2016 awards reading

Holy wah, Hugo nominations are open already! My short fiction reading has fallen off in a pretty severe way the past few months, but I still read a lot of great things that came out last year. Take a look around, and then please point me at all the best things you read from 2016! This list will probably grow as I come across more great work that I didn’t get to in the past year …

Short Stories:

Novelettes (how did I not read more novelette-length fiction last year?! please let me know your recs):

Novellas:

  • Every Heart a Doorway, Seanan McGuire
  • Hammers on Bone, Cassandra Khaw (CTHULHU MYTHOS HARDBOILED NOIR!!)

Novels:

  • The Girl Who Raced Fairyland All the Way Home, Catherynne Valente. (I’m not ready for this series to be over.) (ALSO I believe this should be eligible for the Best Series award!)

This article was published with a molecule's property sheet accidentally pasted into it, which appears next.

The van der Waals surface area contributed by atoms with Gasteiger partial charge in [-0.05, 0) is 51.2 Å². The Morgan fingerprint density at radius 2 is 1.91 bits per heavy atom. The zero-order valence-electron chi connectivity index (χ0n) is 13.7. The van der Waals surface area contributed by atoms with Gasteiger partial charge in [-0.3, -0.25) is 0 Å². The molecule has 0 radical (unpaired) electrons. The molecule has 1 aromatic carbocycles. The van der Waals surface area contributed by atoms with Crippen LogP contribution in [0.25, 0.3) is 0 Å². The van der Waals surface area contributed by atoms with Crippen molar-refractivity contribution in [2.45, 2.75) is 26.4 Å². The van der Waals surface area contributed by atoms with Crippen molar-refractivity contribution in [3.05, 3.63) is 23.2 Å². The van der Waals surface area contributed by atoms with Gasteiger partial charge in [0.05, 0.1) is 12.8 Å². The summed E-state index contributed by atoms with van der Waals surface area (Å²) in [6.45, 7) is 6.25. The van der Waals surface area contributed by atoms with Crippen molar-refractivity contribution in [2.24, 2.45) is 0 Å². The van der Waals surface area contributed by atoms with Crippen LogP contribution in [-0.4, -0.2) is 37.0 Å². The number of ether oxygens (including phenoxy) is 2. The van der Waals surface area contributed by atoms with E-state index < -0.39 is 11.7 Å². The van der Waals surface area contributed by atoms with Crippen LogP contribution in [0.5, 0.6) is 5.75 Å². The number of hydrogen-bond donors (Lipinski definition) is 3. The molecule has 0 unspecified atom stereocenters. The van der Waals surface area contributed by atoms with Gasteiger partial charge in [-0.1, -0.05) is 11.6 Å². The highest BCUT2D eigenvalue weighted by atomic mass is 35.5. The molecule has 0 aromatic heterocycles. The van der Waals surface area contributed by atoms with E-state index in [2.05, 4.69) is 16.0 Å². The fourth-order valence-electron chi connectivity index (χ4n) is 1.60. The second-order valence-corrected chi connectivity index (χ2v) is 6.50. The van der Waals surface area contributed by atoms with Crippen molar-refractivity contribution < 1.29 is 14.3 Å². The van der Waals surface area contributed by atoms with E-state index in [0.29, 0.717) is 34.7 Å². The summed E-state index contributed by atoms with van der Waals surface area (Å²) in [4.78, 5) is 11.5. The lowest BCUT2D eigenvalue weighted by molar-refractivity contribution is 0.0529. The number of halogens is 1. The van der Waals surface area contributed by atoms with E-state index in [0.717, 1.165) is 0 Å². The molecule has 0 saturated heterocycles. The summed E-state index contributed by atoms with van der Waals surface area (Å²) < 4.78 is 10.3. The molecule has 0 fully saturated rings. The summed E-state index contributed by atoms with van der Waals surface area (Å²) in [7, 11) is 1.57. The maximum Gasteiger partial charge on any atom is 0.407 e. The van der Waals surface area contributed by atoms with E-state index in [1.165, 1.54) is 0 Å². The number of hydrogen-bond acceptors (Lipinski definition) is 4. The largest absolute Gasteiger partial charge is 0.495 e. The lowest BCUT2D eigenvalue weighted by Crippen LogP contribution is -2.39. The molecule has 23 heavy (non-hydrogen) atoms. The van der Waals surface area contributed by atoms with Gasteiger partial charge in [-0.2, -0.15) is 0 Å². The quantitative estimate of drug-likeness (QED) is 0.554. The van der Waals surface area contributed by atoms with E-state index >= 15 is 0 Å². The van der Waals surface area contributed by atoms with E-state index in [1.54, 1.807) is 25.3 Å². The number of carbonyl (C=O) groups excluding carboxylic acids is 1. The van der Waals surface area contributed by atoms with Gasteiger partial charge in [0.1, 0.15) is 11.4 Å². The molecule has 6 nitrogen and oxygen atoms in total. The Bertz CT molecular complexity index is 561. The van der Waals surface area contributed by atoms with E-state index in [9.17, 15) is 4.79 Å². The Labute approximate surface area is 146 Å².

• The Obelisk Gate, N.K. Jemisin. (I’m more than ready to have Book #3 of this series in my grubby little hands, though.)
  • Too Like the Lightning, Ada Palmer.
  • Ghost Talkers, Mary Robinette Kowal.
  • Everfair, Nisi Shawl.
  • Cloudbound, Fran Wilde.
  • Infomocracy, Malka Older.
  • All the Birds in the Sky, Charlie Jane Anders.

Okay bye time to go weep tears of blood over my short story and novel selections.

2017 writing goals

Putting these down somewhere so that I have some sense of accountability. In 2016, I wrote 27 short stories, 1 novelette, and 2 poems, edited one novel, and wrote another. Now that the kids are in preschool two morning a week–something that really helped me churn out the words during this fall and winter–I’m hoping to do even more in the new year.